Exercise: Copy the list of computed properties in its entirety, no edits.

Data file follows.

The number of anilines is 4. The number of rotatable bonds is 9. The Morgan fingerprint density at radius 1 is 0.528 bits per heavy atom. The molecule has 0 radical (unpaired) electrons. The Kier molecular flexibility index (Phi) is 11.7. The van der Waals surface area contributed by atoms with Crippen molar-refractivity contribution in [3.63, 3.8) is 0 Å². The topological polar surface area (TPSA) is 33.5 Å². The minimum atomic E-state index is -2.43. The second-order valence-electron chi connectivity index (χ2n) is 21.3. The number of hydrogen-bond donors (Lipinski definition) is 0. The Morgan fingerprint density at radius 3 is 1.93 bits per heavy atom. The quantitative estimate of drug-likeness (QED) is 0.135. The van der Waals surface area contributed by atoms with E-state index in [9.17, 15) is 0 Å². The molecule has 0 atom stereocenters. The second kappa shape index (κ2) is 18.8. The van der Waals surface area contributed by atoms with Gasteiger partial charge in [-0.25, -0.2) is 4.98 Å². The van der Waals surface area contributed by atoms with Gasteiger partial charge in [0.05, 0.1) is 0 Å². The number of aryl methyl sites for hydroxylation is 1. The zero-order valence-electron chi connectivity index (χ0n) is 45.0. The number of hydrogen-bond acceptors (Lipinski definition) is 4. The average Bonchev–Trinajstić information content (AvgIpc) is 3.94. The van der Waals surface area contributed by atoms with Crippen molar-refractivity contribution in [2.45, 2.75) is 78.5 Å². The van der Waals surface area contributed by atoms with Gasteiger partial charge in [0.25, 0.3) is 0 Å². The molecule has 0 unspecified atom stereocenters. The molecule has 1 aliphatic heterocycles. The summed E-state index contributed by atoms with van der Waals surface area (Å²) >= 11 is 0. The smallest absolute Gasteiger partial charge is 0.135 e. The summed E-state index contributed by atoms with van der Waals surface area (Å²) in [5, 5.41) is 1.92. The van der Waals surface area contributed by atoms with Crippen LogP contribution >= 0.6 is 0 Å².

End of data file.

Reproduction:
The number of anilines is 4. The number of rotatable bonds is 9. The Morgan fingerprint density at radius 1 is 0.528 bits per heavy atom. The molecule has 0 radical (unpaired) electrons. The Kier molecular flexibility index (Phi) is 11.7. The van der Waals surface area contributed by atoms with Crippen molar-refractivity contribution in [3.63, 3.8) is 0 Å². The topological polar surface area (TPSA) is 33.5 Å². The minimum atomic E-state index is -2.43. The second-order valence-electron chi connectivity index (χ2n) is 21.3. The number of hydrogen-bond donors (Lipinski definition) is 0. The Morgan fingerprint density at radius 3 is 1.93 bits per heavy atom. The quantitative estimate of drug-likeness (QED) is 0.135. The van der Waals surface area contributed by atoms with E-state index in [9.17, 15) is 0 Å². The molecule has 0 atom stereocenters. The second kappa shape index (κ2) is 18.8. The van der Waals surface area contributed by atoms with Gasteiger partial charge in [-0.25, -0.2) is 4.98 Å². The van der Waals surface area contributed by atoms with Gasteiger partial charge in [0.05, 0.1) is 0 Å². The number of aryl methyl sites for hydroxylation is 1. The zero-order valence-electron chi connectivity index (χ0n) is 45.0. The number of hydrogen-bond acceptors (Lipinski definition) is 4. The average Bonchev–Trinajstić information content (AvgIpc) is 3.94. The van der Waals surface area contributed by atoms with Crippen molar-refractivity contribution in [2.45, 2.75) is 78.5 Å². The van der Waals surface area contributed by atoms with Gasteiger partial charge in [0.25, 0.3) is 0 Å². The molecule has 0 unspecified atom stereocenters. The molecule has 1 aliphatic heterocycles. The summed E-state index contributed by atoms with van der Waals surface area (Å²) >= 11 is 0. The smallest absolute Gasteiger partial charge is 0.135 e. The summed E-state index contributed by atoms with van der Waals surface area (Å²) in [5, 5.41) is 1.92. The van der Waals surface area contributed by atoms with Crippen LogP contribution >= 0.6 is 0 Å².